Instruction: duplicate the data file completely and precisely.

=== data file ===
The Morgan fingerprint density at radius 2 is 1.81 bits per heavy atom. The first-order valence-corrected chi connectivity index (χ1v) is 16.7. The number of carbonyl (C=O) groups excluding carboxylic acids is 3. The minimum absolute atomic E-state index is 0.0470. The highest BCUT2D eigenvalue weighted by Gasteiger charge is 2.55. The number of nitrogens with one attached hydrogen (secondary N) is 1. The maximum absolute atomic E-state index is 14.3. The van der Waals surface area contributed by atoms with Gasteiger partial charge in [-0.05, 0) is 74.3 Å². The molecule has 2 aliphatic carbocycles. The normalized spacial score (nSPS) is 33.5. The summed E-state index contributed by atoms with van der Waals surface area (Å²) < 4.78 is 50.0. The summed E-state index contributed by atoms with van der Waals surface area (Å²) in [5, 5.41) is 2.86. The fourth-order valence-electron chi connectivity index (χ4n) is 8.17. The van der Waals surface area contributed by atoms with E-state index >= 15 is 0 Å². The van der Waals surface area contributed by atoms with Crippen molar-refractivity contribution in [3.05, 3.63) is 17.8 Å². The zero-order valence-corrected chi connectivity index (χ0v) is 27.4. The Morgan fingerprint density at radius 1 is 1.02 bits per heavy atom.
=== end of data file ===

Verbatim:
The Morgan fingerprint density at radius 2 is 1.81 bits per heavy atom. The first-order valence-corrected chi connectivity index (χ1v) is 16.7. The number of carbonyl (C=O) groups excluding carboxylic acids is 3. The minimum absolute atomic E-state index is 0.0470. The highest BCUT2D eigenvalue weighted by Gasteiger charge is 2.55. The number of nitrogens with one attached hydrogen (secondary N) is 1. The maximum absolute atomic E-state index is 14.3. The van der Waals surface area contributed by atoms with Gasteiger partial charge in [-0.05, 0) is 74.3 Å². The molecule has 2 aliphatic carbocycles. The normalized spacial score (nSPS) is 33.5. The summed E-state index contributed by atoms with van der Waals surface area (Å²) < 4.78 is 50.0. The summed E-state index contributed by atoms with van der Waals surface area (Å²) in [5, 5.41) is 2.86. The fourth-order valence-electron chi connectivity index (χ4n) is 8.17. The van der Waals surface area contributed by atoms with E-state index >= 15 is 0 Å². The van der Waals surface area contributed by atoms with Crippen molar-refractivity contribution in [3.05, 3.63) is 17.8 Å². The zero-order valence-corrected chi connectivity index (χ0v) is 27.4. The Morgan fingerprint density at radius 1 is 1.02 bits per heavy atom.